Canadians Concerned Over Costs of Long-Term Care

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CMA Press Release

VANCOUVER, Aug. 20 /CNW Telbec/ - Results of a new poll released today by the Canadian Medical Association (CMA) reveal that only just over half (55%) of Canadians are confident they will have enough savings to afford their own long-term care.

"When Medicare was created in the sixties, politicians decided that only doctor and hospital services should be covered," said CMA President Dr. Colin McMillan. "Well, it's clear from the polling results released today that Canadians feel that our bell-bottom-era system could use some updating to address the realities of health care in the twenty-first century."

The CMA commissioned public polling on the continuum of care - the array of health services that are used by individuals - to inform both the release of its Medicare Plus document and discussions to take place today among delegates to General Council in Vancouver.

The poll sought to find out what services were most important to Canadians, their level of worry as to being able to afford various services in the future, and what services should be a priority for governments.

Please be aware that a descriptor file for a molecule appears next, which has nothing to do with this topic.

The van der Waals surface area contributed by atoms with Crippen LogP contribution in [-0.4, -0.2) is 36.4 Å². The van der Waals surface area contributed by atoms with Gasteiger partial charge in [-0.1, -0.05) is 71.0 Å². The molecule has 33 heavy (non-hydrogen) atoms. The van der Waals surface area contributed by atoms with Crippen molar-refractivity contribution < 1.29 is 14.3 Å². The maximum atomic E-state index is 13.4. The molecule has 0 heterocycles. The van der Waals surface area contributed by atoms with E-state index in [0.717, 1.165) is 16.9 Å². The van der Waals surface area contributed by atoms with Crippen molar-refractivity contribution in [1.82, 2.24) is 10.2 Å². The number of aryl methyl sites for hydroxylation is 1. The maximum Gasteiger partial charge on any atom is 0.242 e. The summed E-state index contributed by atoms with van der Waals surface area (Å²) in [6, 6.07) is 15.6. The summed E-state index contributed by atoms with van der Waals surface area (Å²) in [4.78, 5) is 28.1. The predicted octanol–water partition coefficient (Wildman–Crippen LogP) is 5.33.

The poll found:

- 55% were very or somewhat confident they would be able to cover long-term care expenses and 43% were not;

- Most (37%) thought long-term care should be the top priority if medicare were to be expanded, followed by home care (26%); prescription drugs (18%); dental care (11%); and vision care (2%);

- Canadians were split evenly as to whether the government should cover a portion of catastrophic drug expenses that exceed a certain amount of income (40%), or 70% of all Canadians' prescription drug expenses (40%). Only 16% said government should cover 100% of Canadians' prescription drug expenses.

- 50% said governments should maintain 100% funding of doctor and hospital services, even if individuals or their insurance would be fully responsible for other services;

- 46% said governments should use existing funding to fund 70% of all health care services including doctors' visits, hospital services, drug coverage, home care and dental care, even if individuals or their insurance would pay the difference.

"In less than five years the first of the post-war baby boomers will turn 65 and Canada will face a long-term care crunch," said Dr. Colin McMillan, the CMA President. "Our system, focused largely on covering hospital and physician services, needs to adapt and grow to address new realities and meet new challenges."

Ipsos-Reid surveyed 1,001 Canadian adults between June 19 and 29, 2007. This sample provides a +/-3.2% margin of error for the overall national findings 19 times out of 20. The poll can be accessed at:


For further information: Lucie Boileau, Manager, Media Relations, (604)648-1333 (from August 19-22 at the Westin Bayshore Hotel in Vancouver (BC)/